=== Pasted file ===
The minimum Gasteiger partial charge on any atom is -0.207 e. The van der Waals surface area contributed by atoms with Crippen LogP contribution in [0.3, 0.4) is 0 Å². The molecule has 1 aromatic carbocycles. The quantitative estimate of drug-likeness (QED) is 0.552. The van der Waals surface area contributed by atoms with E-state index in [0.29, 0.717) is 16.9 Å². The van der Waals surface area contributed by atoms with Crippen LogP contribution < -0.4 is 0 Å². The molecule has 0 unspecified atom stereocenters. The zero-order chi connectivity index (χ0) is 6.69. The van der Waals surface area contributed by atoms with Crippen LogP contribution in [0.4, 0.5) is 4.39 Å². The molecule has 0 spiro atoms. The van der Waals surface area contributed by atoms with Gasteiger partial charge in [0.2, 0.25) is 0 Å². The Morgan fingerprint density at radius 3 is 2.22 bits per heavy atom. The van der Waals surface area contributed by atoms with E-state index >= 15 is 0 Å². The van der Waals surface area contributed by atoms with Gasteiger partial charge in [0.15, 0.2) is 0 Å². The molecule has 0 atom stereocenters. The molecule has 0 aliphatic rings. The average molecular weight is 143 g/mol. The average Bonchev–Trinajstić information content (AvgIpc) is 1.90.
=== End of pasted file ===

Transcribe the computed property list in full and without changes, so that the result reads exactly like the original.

The minimum Gasteiger partial charge on any atom is -0.207 e. The van der Waals surface area contributed by atoms with Crippen LogP contribution in [0.3, 0.4) is 0 Å². The molecule has 1 aromatic carbocycles. The quantitative estimate of drug-likeness (QED) is 0.552. The van der Waals surface area contributed by atoms with E-state index in [0.29, 0.717) is 16.9 Å². The van der Waals surface area contributed by atoms with Crippen LogP contribution < -0.4 is 0 Å². The molecule has 0 unspecified atom stereocenters. The zero-order chi connectivity index (χ0) is 6.69. The van der Waals surface area contributed by atoms with Crippen LogP contribution in [0.4, 0.5) is 4.39 Å². The molecule has 0 spiro atoms. The van der Waals surface area contributed by atoms with Gasteiger partial charge in [0.2, 0.25) is 0 Å². The Morgan fingerprint density at radius 3 is 2.22 bits per heavy atom. The van der Waals surface area contributed by atoms with E-state index >= 15 is 0 Å². The van der Waals surface area contributed by atoms with Gasteiger partial charge in [0.15, 0.2) is 0 Å². The molecule has 0 atom stereocenters. The molecule has 0 aliphatic rings. The average molecular weight is 143 g/mol. The average Bonchev–Trinajstić information content (AvgIpc) is 1.90.